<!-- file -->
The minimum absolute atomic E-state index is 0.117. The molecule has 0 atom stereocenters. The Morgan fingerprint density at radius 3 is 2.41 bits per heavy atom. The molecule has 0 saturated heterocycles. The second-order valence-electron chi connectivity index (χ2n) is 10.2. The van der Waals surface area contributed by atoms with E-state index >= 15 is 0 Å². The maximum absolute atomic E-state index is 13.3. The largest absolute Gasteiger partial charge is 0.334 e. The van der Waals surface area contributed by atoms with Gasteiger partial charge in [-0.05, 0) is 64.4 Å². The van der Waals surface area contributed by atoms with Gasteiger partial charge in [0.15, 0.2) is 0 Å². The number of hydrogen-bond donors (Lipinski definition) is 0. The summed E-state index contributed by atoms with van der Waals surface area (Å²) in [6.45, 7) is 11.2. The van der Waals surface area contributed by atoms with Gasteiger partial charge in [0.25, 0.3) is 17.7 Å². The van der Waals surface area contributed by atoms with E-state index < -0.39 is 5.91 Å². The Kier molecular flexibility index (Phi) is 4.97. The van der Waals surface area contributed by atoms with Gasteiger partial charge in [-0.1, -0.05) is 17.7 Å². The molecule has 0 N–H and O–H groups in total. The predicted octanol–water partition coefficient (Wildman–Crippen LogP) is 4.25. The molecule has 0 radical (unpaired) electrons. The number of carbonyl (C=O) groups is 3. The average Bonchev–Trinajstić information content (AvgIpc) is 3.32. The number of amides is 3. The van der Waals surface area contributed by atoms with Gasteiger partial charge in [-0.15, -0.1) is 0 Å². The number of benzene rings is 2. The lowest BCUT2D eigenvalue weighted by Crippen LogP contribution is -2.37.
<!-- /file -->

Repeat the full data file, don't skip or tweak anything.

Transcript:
The minimum absolute atomic E-state index is 0.117. The molecule has 0 atom stereocenters. The Morgan fingerprint density at radius 3 is 2.41 bits per heavy atom. The molecule has 0 saturated heterocycles. The second-order valence-electron chi connectivity index (χ2n) is 10.2. The van der Waals surface area contributed by atoms with E-state index >= 15 is 0 Å². The maximum absolute atomic E-state index is 13.3. The largest absolute Gasteiger partial charge is 0.334 e. The van der Waals surface area contributed by atoms with Gasteiger partial charge in [-0.05, 0) is 64.4 Å². The van der Waals surface area contributed by atoms with Gasteiger partial charge in [0.15, 0.2) is 0 Å². The number of hydrogen-bond donors (Lipinski definition) is 0. The summed E-state index contributed by atoms with van der Waals surface area (Å²) in [6.45, 7) is 11.2. The van der Waals surface area contributed by atoms with Gasteiger partial charge in [0.25, 0.3) is 17.7 Å². The van der Waals surface area contributed by atoms with E-state index < -0.39 is 5.91 Å². The Kier molecular flexibility index (Phi) is 4.97. The van der Waals surface area contributed by atoms with Gasteiger partial charge in [-0.1, -0.05) is 17.7 Å². The molecule has 0 N–H and O–H groups in total. The predicted octanol–water partition coefficient (Wildman–Crippen LogP) is 4.25. The molecule has 0 radical (unpaired) electrons. The number of carbonyl (C=O) groups is 3. The average Bonchev–Trinajstić information content (AvgIpc) is 3.32. The number of amides is 3. The van der Waals surface area contributed by atoms with Gasteiger partial charge in [-0.15, -0.1) is 0 Å². The number of benzene rings is 2. The lowest BCUT2D eigenvalue weighted by Crippen LogP contribution is -2.37.